I will eventually post some photos of the trip so all 3.2 of you readers can see some of my favorite places. [here’s the link.]

the costs of bipolar

I’ve had bipolar disorder since I was a pre-teen. It has cost me several important relationships, educational and job opportunities, and tens of thousands of dollars over the years. It has nearly cost me my life on multiple occasions. Besides the monetary cost of the medicine I take, there is the weight gain associated with the Abilify, which causes me problems such as high blood pressure, the potential for heart disease, lack of mobility, and embarrassment. It may one day cost me my intellect, if the potential for early dementia becomes a reality.

My bipolar has also inflicted a toll on the family. My wife has stayed with me despite 25 years of instability and unpredictability, and it has cost her happiness and many sleepless nights ridden with fear and anxiety. She constantly feels like she has to work harder to make more money to pay for the medical bills, so she works at a physical job and always has sometimes debilitating aches and pains.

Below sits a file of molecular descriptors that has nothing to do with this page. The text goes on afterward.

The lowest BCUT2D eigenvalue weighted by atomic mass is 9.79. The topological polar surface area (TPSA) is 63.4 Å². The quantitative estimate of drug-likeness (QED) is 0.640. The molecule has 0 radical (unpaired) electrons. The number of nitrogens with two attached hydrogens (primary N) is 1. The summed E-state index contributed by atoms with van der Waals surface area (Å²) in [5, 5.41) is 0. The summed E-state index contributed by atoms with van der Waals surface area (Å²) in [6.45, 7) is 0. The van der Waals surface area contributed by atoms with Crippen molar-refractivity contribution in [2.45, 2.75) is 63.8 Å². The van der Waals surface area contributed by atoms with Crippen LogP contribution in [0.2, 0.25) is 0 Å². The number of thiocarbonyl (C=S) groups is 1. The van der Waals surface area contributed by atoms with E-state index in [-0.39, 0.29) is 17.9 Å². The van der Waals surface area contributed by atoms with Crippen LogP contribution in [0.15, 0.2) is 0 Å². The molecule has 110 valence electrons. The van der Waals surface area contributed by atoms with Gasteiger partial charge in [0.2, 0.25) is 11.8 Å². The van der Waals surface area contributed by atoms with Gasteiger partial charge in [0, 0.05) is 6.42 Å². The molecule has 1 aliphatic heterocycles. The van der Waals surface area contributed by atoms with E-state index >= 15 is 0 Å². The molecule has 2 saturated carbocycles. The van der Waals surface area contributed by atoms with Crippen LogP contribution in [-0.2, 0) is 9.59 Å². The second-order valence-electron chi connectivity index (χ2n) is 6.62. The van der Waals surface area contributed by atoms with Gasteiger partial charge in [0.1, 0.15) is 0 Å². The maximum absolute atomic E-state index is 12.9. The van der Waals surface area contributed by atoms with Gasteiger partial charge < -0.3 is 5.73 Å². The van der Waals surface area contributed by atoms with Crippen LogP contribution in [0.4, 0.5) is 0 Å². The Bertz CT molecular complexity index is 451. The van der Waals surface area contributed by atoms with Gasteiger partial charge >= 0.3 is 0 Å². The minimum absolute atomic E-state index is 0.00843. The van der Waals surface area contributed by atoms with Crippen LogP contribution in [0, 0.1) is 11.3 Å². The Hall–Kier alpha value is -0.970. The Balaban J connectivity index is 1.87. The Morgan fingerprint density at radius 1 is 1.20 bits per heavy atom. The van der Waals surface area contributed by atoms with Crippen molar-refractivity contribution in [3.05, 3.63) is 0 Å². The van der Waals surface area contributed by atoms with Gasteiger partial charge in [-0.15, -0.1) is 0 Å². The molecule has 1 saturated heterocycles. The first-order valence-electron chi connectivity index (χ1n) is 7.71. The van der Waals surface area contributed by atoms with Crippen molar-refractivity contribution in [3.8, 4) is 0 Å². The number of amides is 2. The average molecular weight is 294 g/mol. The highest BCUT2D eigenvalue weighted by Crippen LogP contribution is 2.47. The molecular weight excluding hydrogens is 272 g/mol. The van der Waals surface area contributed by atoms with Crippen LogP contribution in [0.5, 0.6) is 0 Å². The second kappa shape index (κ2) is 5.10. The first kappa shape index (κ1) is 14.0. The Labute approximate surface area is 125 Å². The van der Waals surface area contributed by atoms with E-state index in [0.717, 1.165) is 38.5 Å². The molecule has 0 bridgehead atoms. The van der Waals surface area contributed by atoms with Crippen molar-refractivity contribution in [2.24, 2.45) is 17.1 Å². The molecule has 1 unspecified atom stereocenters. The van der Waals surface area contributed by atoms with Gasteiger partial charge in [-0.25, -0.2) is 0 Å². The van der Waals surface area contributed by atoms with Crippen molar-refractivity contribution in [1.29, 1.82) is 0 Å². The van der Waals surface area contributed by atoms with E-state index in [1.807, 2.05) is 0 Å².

My son and daughter grew up in a home riddled with turmoil, which in my opinion has caused them both psychological issues which remain unaddressed. My defective genes surfaced in my daughter, who had first been diagnosed with bipolar, and now schizoaffective disorder. Her illness has cost her most of her friends, dreams of a normal life, two potential career paths, and many thousands of dollars in medical bills for us to pay.